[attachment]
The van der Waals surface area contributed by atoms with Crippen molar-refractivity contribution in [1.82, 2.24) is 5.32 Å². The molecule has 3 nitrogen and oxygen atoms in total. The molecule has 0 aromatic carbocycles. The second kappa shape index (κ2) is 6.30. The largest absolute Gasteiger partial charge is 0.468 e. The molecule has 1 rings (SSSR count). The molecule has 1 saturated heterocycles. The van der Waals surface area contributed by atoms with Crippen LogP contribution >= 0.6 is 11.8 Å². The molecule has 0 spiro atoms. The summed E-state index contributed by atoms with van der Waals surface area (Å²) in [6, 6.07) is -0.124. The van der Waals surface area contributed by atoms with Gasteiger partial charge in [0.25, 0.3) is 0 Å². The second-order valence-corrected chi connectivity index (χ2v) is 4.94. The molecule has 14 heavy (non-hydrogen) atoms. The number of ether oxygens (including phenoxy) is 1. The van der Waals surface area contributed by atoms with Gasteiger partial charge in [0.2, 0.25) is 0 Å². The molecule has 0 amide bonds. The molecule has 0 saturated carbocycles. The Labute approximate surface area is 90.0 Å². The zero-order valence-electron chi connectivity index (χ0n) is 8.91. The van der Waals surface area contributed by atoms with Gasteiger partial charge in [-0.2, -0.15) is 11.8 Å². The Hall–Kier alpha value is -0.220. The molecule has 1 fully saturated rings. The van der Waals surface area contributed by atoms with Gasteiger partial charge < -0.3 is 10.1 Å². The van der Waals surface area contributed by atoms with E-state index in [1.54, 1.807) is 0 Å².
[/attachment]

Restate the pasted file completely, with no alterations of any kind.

The van der Waals surface area contributed by atoms with Crippen molar-refractivity contribution in [1.82, 2.24) is 5.32 Å². The molecule has 3 nitrogen and oxygen atoms in total. The molecule has 0 aromatic carbocycles. The second kappa shape index (κ2) is 6.30. The largest absolute Gasteiger partial charge is 0.468 e. The molecule has 1 rings (SSSR count). The molecule has 1 saturated heterocycles. The van der Waals surface area contributed by atoms with Crippen LogP contribution >= 0.6 is 11.8 Å². The molecule has 0 spiro atoms. The summed E-state index contributed by atoms with van der Waals surface area (Å²) in [6, 6.07) is -0.124. The van der Waals surface area contributed by atoms with Gasteiger partial charge in [0.25, 0.3) is 0 Å². The second-order valence-corrected chi connectivity index (χ2v) is 4.94. The molecule has 14 heavy (non-hydrogen) atoms. The number of ether oxygens (including phenoxy) is 1. The van der Waals surface area contributed by atoms with Gasteiger partial charge in [0.2, 0.25) is 0 Å². The molecule has 0 amide bonds. The molecule has 0 saturated carbocycles. The Labute approximate surface area is 90.0 Å². The zero-order valence-electron chi connectivity index (χ0n) is 8.91. The van der Waals surface area contributed by atoms with Gasteiger partial charge in [-0.2, -0.15) is 11.8 Å². The Hall–Kier alpha value is -0.220. The molecule has 1 fully saturated rings. The van der Waals surface area contributed by atoms with Gasteiger partial charge < -0.3 is 10.1 Å². The van der Waals surface area contributed by atoms with E-state index in [1.54, 1.807) is 0 Å².